The construction industry was rocked a few weeks ago, with the news that administrators had been called in to well-known contractors Pochin’s. A key player in construction, their demise is symbolic of an industry that is in dire straits. Competition is fierce and costs are escalating: a factor that is not aided by Brexit impacting on import prices.
As well as the knock-on effect of Pochin’s collapse to workmen and residents, situations such as this can prove a real headache for developers and building owners, many of whom will have appointed the lowest bidder to try to keep costs down.
Some developers have in-house construction teams, meaning they are able to cover the work and reduce setbacks if their contractor backs out or goes bust. However, it’s not just about the build itself. The collapse of a contractor mid-build will open up a quagmire of blame and costly debates if the wrong contractual option is selected.
Pochin’s customers could now be left scrabbling round trying to find alternative insurance cover mid-project – or worse, having to cover claims costs at the same time as looking for a new contractor. Otherwise, as we have seen with Carillion, vast projects could simply be mothballed.
At Bridge Insurance Brokers, we try to educate developers on the alternatives that are open to them. We know that there are better insurance options, it just takes a little time at the beginning.
The norm for many is that insurance brokers behave reactively to lawyers, who will have advised developers on their building contract- and hence the insurance obligations within it. It’s the traditional path, but that doesn’t mean it is the right one. Developers – and solicitors and financiers – need to be shown that there is a better way.
With new builds in particular, the responsibility of identifying all potential risks and sourcing the right insurance product normally goes to the main contractor at the outset of the project. A JCT, which sees the contractor insuring the build, is fraught with problems. This type of contract benefits the contractor, who retains all the control. On a contractor’s insurance programme a developer’s loss of profits and additional interest charges are not covered in the event of an insured claim. And in the event of a claim, the monies will go to the contractor, NOT the developer.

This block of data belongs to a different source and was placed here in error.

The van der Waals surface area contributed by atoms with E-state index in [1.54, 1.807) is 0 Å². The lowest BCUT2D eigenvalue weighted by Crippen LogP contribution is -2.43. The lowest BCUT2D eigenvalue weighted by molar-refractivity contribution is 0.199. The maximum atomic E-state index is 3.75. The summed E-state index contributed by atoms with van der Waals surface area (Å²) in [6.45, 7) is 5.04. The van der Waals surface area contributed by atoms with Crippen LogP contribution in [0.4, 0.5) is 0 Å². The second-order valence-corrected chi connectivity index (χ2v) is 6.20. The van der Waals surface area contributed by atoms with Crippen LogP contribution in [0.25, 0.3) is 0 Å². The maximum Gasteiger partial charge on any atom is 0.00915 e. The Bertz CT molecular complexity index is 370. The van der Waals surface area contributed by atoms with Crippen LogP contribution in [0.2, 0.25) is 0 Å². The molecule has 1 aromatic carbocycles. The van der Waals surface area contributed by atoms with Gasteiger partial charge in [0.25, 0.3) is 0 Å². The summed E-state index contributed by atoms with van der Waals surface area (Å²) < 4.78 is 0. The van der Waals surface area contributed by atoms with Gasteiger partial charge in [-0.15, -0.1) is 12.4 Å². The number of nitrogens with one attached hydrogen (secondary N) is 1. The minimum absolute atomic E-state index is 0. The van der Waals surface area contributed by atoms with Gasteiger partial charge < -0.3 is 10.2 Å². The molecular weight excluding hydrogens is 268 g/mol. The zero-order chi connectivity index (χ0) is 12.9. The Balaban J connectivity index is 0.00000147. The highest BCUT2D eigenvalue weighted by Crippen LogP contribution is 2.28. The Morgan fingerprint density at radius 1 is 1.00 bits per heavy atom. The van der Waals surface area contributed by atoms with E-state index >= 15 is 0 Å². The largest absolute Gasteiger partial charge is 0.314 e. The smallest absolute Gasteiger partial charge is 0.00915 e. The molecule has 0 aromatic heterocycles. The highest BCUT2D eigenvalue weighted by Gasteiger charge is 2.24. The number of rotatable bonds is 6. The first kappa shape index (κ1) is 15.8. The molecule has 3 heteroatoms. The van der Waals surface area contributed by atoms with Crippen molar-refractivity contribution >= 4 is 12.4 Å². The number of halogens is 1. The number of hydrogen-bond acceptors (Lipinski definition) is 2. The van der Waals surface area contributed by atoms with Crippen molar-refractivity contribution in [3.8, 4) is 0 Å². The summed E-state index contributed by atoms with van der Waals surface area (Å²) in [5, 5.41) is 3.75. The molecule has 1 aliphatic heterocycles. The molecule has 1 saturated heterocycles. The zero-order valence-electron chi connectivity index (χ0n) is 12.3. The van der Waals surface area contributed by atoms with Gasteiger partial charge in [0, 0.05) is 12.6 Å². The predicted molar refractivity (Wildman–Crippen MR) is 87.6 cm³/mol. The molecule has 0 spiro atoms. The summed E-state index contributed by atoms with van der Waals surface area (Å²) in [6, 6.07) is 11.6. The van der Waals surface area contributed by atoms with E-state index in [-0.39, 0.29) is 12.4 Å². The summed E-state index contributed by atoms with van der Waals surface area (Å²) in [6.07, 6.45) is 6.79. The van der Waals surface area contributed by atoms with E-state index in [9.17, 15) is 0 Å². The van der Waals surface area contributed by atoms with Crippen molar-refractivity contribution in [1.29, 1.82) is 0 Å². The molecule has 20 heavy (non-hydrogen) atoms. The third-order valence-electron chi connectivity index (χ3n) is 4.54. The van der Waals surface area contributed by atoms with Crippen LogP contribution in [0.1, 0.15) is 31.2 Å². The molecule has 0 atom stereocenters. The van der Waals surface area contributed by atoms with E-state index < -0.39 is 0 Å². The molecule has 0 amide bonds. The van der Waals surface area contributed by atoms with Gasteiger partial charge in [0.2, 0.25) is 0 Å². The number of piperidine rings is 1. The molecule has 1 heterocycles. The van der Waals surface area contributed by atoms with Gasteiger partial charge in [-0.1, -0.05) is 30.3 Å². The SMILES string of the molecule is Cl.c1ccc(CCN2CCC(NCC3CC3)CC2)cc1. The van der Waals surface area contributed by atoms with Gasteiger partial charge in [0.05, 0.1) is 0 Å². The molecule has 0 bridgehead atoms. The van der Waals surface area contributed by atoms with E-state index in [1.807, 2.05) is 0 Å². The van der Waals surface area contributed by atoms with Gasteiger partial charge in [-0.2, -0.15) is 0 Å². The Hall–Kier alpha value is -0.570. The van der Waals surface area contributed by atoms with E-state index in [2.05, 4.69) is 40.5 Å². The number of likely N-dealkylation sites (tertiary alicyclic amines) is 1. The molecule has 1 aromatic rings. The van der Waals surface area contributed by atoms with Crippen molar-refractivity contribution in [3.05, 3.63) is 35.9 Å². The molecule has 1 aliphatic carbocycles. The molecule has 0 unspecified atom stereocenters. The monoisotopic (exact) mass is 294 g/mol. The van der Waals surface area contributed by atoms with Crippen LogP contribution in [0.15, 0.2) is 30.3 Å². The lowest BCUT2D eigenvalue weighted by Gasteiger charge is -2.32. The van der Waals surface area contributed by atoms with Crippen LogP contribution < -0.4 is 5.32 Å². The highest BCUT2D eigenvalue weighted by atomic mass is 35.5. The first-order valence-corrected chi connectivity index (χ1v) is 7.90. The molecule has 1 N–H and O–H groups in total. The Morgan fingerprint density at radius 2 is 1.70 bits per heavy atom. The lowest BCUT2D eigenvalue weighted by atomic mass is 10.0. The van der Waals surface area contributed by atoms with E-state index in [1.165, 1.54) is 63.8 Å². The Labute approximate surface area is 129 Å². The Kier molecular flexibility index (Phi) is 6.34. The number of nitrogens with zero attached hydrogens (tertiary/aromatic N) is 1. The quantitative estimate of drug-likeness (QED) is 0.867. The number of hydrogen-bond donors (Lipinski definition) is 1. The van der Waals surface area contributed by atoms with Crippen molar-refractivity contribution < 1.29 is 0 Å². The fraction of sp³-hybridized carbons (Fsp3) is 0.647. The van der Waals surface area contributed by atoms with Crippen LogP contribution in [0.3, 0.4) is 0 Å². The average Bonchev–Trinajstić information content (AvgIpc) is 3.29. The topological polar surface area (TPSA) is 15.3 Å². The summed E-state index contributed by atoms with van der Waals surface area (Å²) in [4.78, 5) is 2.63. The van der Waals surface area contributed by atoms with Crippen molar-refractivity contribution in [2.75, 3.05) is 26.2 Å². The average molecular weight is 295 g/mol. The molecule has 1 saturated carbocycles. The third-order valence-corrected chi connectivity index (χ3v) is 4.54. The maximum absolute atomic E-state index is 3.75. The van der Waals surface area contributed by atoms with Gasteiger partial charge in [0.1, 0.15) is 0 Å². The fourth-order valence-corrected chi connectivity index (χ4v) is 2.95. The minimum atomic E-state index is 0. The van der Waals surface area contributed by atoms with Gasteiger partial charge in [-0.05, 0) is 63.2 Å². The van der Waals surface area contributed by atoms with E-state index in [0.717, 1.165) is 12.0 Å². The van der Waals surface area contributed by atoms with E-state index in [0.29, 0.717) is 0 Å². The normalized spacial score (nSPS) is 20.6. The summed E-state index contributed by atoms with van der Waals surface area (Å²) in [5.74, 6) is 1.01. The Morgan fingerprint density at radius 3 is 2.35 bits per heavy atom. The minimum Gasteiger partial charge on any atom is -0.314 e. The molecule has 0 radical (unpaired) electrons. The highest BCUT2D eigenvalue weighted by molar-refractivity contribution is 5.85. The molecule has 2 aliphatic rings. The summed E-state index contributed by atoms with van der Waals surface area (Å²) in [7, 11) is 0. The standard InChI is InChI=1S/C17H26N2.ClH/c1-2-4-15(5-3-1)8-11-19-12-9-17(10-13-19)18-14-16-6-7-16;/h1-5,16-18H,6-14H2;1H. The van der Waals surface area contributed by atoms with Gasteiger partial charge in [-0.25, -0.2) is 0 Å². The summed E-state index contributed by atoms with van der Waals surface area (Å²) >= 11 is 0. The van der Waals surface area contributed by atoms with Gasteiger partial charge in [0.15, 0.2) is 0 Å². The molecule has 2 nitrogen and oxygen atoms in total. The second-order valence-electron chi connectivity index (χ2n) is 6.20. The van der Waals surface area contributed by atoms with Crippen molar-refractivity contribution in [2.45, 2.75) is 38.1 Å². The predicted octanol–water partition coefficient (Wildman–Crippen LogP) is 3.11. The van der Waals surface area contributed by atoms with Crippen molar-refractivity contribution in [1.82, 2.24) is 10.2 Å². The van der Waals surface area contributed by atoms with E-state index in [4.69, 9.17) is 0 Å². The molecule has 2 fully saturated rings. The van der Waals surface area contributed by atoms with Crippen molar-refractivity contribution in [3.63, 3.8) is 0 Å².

A newer, much better approach that we should all be advising on is an OCIP (Owner Controlled Insurance Programme).
With an OCIP, the developer / site owner is in control and is covered more comprehensively for liability and loss. An OCIP covers a range of risks, from a delay in start-up to acts of terrorism, and means all knowledge about the policy – the excess, costs, cover and duration – lies with the developer, as opposed to the contractor. There is flexibility – and the beauty is that it is simply a case of changing the insurance option within the JCT.
OCIPs can be tailored to the project, and developers’ needs and premiums are agreed at the outset of the project – they basically deliver complete transparency, which is needed if large contractors fold. Sites are still insured without the subrogation issues that can arise under the traditional insurance proposition.
Developers – who operate in a world of urgency and profit margins – need to realise that a little time spent looking at all options at the start of a contract, could protect them from a world of pain and profit loss later on.
Pochin’s is not the only contractor struggling; the whole industry is a little fraught and the traditional insurance route is quite simply no longer suitable. We need to ensure developers are less exposed.
By setting aside that time and allowing brokers to look around for the best OCIP, developers will remain insured if their contractors collapse, meaning the property owners’ interests remain protected, and they can focus on recouping their costs – and ultimately, getting the build finished.